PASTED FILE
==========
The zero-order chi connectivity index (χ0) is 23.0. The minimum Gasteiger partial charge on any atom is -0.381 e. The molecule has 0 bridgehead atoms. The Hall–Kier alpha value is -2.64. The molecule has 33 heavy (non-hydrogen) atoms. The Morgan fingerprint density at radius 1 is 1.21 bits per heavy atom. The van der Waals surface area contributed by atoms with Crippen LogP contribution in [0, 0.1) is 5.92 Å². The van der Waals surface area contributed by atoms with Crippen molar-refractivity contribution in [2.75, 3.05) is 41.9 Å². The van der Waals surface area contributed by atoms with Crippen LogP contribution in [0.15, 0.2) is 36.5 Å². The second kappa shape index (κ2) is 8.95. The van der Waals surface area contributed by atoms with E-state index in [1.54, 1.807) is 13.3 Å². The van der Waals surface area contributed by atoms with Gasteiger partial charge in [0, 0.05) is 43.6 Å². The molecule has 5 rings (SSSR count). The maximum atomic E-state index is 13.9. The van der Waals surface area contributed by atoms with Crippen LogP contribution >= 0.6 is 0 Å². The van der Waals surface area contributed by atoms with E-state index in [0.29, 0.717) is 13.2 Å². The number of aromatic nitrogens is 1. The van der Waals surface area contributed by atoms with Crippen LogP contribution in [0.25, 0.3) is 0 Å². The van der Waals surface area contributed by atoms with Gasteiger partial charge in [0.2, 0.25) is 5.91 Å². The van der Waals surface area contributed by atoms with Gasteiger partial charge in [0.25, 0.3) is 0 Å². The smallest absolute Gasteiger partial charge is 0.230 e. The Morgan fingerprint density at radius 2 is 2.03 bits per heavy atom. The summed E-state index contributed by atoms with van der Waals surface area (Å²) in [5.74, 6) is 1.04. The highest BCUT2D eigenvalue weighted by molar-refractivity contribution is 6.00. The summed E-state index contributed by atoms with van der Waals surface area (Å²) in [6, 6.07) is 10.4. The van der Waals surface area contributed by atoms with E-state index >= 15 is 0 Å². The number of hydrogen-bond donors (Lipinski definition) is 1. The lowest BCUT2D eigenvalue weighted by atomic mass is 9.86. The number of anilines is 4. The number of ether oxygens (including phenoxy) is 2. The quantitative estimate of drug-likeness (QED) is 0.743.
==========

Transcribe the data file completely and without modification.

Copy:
The zero-order chi connectivity index (χ0) is 23.0. The minimum Gasteiger partial charge on any atom is -0.381 e. The molecule has 0 bridgehead atoms. The Hall–Kier alpha value is -2.64. The molecule has 33 heavy (non-hydrogen) atoms. The Morgan fingerprint density at radius 1 is 1.21 bits per heavy atom. The van der Waals surface area contributed by atoms with Crippen LogP contribution in [0, 0.1) is 5.92 Å². The van der Waals surface area contributed by atoms with Crippen molar-refractivity contribution in [2.75, 3.05) is 41.9 Å². The van der Waals surface area contributed by atoms with Crippen LogP contribution in [0.15, 0.2) is 36.5 Å². The second kappa shape index (κ2) is 8.95. The van der Waals surface area contributed by atoms with E-state index in [1.54, 1.807) is 13.3 Å². The van der Waals surface area contributed by atoms with Gasteiger partial charge in [0, 0.05) is 43.6 Å². The molecule has 5 rings (SSSR count). The maximum atomic E-state index is 13.9. The van der Waals surface area contributed by atoms with Crippen LogP contribution >= 0.6 is 0 Å². The van der Waals surface area contributed by atoms with E-state index in [0.29, 0.717) is 13.2 Å². The number of aromatic nitrogens is 1. The van der Waals surface area contributed by atoms with Crippen LogP contribution in [0.25, 0.3) is 0 Å². The van der Waals surface area contributed by atoms with Gasteiger partial charge in [0.2, 0.25) is 5.91 Å². The van der Waals surface area contributed by atoms with Gasteiger partial charge in [0.25, 0.3) is 0 Å². The smallest absolute Gasteiger partial charge is 0.230 e. The Morgan fingerprint density at radius 2 is 2.03 bits per heavy atom. The summed E-state index contributed by atoms with van der Waals surface area (Å²) in [5.74, 6) is 1.04. The highest BCUT2D eigenvalue weighted by molar-refractivity contribution is 6.00. The summed E-state index contributed by atoms with van der Waals surface area (Å²) in [6, 6.07) is 10.4. The van der Waals surface area contributed by atoms with E-state index >= 15 is 0 Å². The number of hydrogen-bond donors (Lipinski definition) is 1. The lowest BCUT2D eigenvalue weighted by atomic mass is 9.86. The number of anilines is 4. The number of ether oxygens (including phenoxy) is 2. The quantitative estimate of drug-likeness (QED) is 0.743.